The robotic drone is performing classified duties during the program's fifth flight.
The current mission — known as Orbital Test Vehicle (OTV-5) — was rocketed into Earth orbit on Sept. 7, 2017, atop a SpaceX Falcon 9 booster from Launch Complex 39A at NASA's Kennedy Space Center (KSC) in Florida. [The X-37B Space Plane: 6 Surprising Facts]
X-37B missions are carried out under the auspices of the Air Force Rapid Capabilities Office, and mission control for OTV flights is handled by the 3rd Space Experimentation Squadron at Schriever Air Force Base in Colorado. This squadron oversees operations of the X-37B Orbital Test Vehicle.
This Schriever Air Force Base unit is tagged as the Air Force Space Command’s premier organization for space-based demonstrations, pathfinders and experiment testing, gathering information on objects high above Earth and carrying out other intelligence-gathering duties.
And that may be a signal as to what the robotic craft is doing — both looking down at Earth and upward.
Each X-37B/OTV mission has set a new flight-duration record for the program.
OTV-1 began April 22, 2010, and concluded on Dec. 3, 2010, after 224 days in orbit.
OTV-2 began March 5, 2011, and concluded on June 16, 2012, after 468 days on orbit.
OTV-3 chalked up nearly 675 days in orbit before finally coming down on Oct. 17, 2014.
OTV-4 conducted on-orbit experiments for 718 days during its mission, extending the total number of days spent in space for the OTV program at that point to 2,085 days. It was launched in May 2015 and landed in May 2017.
Air Force officials haven't divulged much about the current mission. But they have revealed that one payload flying on OTV-5 is the Advanced Structurally Embedded Thermal Spreader, or ASETS-II.
Developed by the U.S. Air Force Research Laboratory (AFRL), this cargo is testing experimental electronics and oscillating heat pipes for long-duration stints in the space environment.
According to the AFRL, the payload’s three primary science objectives are to measure the initial on-orbit thermal performance, to measure long-duration thermal performance and to assess any lifetime degradation.
Exactly when the space plane will land is unknown.
The previous X-37B mission touched down at KSC's Shuttle Landing Facility on May 7, 2017 — a first for the program. All prior missions had ended with a tarmac touchdown at Vandenberg Air Force Base in California.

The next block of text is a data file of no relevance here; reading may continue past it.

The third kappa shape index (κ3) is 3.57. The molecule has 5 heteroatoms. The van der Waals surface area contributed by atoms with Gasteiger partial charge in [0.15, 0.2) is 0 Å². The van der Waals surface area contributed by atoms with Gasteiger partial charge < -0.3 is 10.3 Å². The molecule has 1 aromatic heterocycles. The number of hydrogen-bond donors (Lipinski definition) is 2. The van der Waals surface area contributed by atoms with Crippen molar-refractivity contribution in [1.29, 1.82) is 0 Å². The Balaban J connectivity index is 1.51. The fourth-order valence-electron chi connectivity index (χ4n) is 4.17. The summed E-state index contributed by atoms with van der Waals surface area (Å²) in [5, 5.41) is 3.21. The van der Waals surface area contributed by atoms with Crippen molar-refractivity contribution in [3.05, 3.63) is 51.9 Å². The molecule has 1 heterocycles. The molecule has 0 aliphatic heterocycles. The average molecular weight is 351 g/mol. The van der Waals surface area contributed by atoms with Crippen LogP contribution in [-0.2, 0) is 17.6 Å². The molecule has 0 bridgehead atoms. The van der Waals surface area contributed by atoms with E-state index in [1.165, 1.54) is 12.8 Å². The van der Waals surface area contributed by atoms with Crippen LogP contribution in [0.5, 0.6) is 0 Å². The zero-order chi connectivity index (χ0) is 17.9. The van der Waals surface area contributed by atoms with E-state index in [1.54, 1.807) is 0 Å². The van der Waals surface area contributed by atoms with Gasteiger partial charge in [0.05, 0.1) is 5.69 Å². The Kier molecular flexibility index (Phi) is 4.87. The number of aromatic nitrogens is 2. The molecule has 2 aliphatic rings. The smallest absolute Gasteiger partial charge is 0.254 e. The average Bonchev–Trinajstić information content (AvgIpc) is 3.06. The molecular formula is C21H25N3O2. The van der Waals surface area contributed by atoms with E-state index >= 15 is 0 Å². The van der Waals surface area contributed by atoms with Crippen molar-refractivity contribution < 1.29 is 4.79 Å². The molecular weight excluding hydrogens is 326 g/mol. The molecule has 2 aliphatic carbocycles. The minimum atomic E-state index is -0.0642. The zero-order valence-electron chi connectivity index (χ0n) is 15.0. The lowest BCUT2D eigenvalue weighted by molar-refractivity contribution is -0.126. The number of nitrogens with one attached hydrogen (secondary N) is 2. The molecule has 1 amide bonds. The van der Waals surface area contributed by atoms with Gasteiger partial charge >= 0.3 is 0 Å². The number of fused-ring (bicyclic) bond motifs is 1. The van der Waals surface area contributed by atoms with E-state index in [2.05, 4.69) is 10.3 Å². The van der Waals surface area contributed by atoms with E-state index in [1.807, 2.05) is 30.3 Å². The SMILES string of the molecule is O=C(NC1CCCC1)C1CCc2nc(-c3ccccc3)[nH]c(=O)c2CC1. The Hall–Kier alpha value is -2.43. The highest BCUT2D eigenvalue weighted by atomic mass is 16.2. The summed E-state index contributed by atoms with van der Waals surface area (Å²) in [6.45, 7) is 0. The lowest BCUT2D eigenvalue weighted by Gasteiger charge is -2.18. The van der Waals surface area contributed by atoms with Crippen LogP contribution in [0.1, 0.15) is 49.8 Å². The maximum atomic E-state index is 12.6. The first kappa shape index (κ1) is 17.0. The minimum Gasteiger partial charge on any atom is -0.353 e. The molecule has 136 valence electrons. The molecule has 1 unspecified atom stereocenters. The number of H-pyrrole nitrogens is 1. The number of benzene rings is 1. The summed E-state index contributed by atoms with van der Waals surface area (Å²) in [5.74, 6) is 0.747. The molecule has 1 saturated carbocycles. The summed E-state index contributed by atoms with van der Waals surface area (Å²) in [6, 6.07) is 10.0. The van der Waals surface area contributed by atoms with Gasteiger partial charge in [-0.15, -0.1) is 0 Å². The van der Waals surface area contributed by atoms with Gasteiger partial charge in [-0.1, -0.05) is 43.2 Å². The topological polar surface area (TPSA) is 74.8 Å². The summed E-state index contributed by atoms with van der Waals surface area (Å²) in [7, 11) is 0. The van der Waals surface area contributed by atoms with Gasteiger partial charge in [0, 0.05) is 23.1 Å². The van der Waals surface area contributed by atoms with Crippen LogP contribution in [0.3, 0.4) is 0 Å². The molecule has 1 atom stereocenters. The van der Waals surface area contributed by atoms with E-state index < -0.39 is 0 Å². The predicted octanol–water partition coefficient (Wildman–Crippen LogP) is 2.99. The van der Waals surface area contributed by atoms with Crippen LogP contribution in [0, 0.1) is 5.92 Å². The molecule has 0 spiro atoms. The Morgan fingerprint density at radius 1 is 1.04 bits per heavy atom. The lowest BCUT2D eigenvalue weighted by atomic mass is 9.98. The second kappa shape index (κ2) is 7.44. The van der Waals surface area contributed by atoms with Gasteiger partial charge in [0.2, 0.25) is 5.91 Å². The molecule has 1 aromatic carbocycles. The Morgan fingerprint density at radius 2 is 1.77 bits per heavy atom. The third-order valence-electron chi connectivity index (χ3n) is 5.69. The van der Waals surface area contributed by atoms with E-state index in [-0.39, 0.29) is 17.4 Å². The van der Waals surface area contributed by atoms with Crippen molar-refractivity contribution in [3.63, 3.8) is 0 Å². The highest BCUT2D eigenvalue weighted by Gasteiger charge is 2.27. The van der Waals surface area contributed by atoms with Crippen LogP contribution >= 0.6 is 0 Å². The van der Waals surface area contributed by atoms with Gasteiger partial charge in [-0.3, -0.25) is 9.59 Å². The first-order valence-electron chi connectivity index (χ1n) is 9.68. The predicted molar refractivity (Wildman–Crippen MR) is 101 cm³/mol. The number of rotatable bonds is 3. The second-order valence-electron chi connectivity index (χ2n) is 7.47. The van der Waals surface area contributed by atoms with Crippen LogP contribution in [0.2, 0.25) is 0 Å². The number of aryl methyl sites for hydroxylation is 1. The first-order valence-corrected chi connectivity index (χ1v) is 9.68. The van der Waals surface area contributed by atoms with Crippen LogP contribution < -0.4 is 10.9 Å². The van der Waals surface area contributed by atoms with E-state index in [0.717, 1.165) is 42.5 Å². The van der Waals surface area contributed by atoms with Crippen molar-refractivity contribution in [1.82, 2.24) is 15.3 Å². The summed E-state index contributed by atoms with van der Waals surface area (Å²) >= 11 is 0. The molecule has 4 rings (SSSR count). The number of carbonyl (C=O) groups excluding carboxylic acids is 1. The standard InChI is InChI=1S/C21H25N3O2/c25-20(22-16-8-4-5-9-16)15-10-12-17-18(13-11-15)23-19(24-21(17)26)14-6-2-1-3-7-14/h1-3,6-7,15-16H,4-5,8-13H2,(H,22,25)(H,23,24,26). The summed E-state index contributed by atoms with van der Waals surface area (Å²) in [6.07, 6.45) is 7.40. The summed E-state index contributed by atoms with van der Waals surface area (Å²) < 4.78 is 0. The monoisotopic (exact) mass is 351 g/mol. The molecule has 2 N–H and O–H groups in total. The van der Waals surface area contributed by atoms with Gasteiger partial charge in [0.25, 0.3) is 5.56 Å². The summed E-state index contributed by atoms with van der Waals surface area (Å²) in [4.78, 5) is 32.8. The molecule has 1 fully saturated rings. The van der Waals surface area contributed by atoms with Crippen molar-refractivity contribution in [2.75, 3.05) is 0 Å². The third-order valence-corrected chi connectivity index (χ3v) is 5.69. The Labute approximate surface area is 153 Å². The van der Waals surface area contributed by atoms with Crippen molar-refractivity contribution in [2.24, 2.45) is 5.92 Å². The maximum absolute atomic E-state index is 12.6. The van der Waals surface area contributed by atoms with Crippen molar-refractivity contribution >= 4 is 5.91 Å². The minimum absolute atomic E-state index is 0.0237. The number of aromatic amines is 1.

Several website postings say that the Air Force aims to launch the sixth X-37B mission, OTV-6, sometime this year aboard a United Launch Alliance Atlas V (501) rocket. The liftoff would be from Cape Canaveral Air Force Station’s Space Launch Complex-41.
The classified X-37B program "fleet" consists of two known reusable vehicles, both of which were built by Boeing.
The Orbital Test Vehicles were fabricated at several Boeing locations in Southern California, including Huntington Beach, Seal Beach and El Segundo. The program transitioned to the U.S. Air Force in 2004 after earlier funded research efforts by Boeing, NASA and the Defense Advanced Research Projects Agency.
Looking like a miniature version of NASA's now-retired space shuttle orbiter, the military space plane is 29 feet (8.8 meters) long and 9.6 feet (2.9 m) tall, with a wingspan of nearly 15 feet (4.6 m).
The X-37B space plane has a payload bay measuring 7 feet (2.1 m) by 4 feet (1.2 m) that can be outfitted with a robotic arm. Each X-37B has a launch weight of 11,000 lbs. (4,990 kilograms) and is powered on orbit by gallium-arsenide solar cells with lithium-ion batteries.
Milestone for the program
Prior to the launch of OTV-5, Randy Walden, the director of the Air Force Rapid Capabilities Office, said there were many firsts on this mission, making it a milestone for the program. "It is our goal to continue advancing the X-37B OTV so it can more fully support the growing space community," Walden said.
The Air Force also noted that the fifth OTV mission was launched into, and will be landed from, a higher-inclination orbit than prior missions to further expand the X-37B’s orbital envelope.
Ted Molczan, a Toronto-based satellite analyst, told Inside Outer Space that OTV-5 began September 2018 in an orbit about 243 miles (391 kilometers) high, inclined 54.5 degrees to the equator. Its ground track repeated every three days, after 46 revolutions.
"In mid-September, it lowered its altitude to 214 miles (344 km), which caused its ground track to repeat every two days, after 31 revolutions," Molczan said. "It appeared to still be in approximately that orbit when last observed, on January 26, by Alberto Rango, from Rome, Italy."
Repeating ground tracks are very common, Molczan said, especially for spacecraft that observe the Earth. "I do not know why OTV has repeating ground tracks," he said.
Kevin Fetter, an amateur Canadian satellite spotter in Brockville, Ontario, caught the OTV-5 craft zip by above a bright star. The video can be viewed here.
Editor's note: This story was updated on Jan. 29 to include comments from Ted Molczan.
Leonard David is author of the forthcoming book, "Moon Rush: The New Space Race" to be published by National Geographic in May 2019. A longtime writer for Space.com, David has been reporting on the space industry for more than five decades. Follow us @Spacedotcom or Facebook. This version of the story published on Space.com.
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